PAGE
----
Is it not necessary to use the indefinite article an before e-mail in the following sentence?

" ... Six months later you find a name and e-mail address on a card or an old piece of paper."

It's clear why a second on has been left out before an old piece of paper, but since a/an are used in different ways, I can't understand why it has been omitted there.

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    Interestingly, the writer didn't omit an in on a card or an old piece of paper. It'd be absolutely fine for me. – Damkerng T. Dec 20 '16 at 8:18
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    @Damkerng T: Repeating the article, "... a card or an old piece of paper" subtly reinforces the idea that one will have to search through a variety of old scraps when looking for something that was scribbled down. – Tᴚoɯɐuo Dec 20 '16 at 13:53
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    @TRomano: That's a really interesting point! But do you have any idea why the first "an" has been omitted? Is it "just a style issue", according to Teacher KSHuang? – M.N Dec 20 '16 at 14:51
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    Because "a name and email address" is understood to be a "contact info unit", as it were, they are "of a piece". Cf. "Can you send me the name and address?". – Tᴚoɯɐuo Dec 20 '16 at 16:15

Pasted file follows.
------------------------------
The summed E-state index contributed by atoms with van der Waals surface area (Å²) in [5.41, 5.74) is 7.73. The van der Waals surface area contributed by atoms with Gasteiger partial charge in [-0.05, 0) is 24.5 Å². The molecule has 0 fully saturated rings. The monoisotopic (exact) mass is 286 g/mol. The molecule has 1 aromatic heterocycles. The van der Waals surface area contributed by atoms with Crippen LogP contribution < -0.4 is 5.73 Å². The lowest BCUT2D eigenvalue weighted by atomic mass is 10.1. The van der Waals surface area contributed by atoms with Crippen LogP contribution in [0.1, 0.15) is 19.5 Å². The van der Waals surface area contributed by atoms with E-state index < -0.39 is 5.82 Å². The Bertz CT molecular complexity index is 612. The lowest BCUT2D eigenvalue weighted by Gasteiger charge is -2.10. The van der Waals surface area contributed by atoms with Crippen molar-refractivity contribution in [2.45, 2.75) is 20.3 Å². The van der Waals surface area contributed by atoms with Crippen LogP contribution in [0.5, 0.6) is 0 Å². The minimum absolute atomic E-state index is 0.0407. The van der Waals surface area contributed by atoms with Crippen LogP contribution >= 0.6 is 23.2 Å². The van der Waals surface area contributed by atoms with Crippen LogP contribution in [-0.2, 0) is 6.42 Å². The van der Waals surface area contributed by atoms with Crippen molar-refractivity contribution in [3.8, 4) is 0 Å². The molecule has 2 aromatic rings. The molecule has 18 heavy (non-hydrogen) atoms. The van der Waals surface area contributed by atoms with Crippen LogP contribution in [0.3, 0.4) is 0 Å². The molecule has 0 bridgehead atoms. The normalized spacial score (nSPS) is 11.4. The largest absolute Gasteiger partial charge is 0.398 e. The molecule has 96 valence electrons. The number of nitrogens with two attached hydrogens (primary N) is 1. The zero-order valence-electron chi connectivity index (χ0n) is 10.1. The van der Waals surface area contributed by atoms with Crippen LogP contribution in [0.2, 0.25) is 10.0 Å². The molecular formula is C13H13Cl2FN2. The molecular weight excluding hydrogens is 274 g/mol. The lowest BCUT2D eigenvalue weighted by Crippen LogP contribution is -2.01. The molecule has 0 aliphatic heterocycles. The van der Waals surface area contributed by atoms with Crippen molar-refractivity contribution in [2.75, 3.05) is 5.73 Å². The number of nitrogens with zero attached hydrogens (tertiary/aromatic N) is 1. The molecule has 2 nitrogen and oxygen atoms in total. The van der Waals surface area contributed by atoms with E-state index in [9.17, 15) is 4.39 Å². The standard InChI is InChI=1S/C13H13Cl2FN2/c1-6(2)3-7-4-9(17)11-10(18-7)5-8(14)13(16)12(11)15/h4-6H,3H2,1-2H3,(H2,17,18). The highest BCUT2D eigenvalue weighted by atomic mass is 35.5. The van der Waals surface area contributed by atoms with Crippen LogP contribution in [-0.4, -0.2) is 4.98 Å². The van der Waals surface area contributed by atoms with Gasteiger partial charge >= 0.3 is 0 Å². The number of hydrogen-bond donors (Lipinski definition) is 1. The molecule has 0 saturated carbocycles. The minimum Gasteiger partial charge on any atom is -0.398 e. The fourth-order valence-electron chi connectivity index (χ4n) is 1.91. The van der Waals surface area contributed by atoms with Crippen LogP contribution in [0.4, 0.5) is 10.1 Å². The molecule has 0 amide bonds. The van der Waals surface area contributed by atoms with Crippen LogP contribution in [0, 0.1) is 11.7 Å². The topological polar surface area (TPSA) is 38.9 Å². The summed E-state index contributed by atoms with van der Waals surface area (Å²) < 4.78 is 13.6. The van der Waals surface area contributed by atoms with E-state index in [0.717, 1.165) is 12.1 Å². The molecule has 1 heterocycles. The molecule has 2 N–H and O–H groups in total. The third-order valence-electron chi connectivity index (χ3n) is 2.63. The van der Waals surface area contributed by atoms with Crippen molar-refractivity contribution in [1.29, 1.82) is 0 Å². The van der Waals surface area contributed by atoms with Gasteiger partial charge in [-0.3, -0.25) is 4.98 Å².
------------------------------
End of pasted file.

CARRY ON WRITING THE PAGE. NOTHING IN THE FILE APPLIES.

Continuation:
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    @ TRomano: Thanks a world! It's a really useful tip. – M.N Dec 22 '16 at 5:46

Sorry, I would have liked to leave this as a comment instead, but my rep isn't high enough yet.

Personally, I think it's just a style issue. No actual grammar rules have been broken. Having "an" would make things more clear, but they are not unclear without the "an."

Unfortunately, I couldn't find a grammar page regarding this issue exactly, but if it helps, you're not alone in asking questions about dropping indefinite articles:


And I totally agree with Damkerng's comment in the original post. I had found it interesting as well that the original speaker of the sentence had omitted the article in the first part and not the second.

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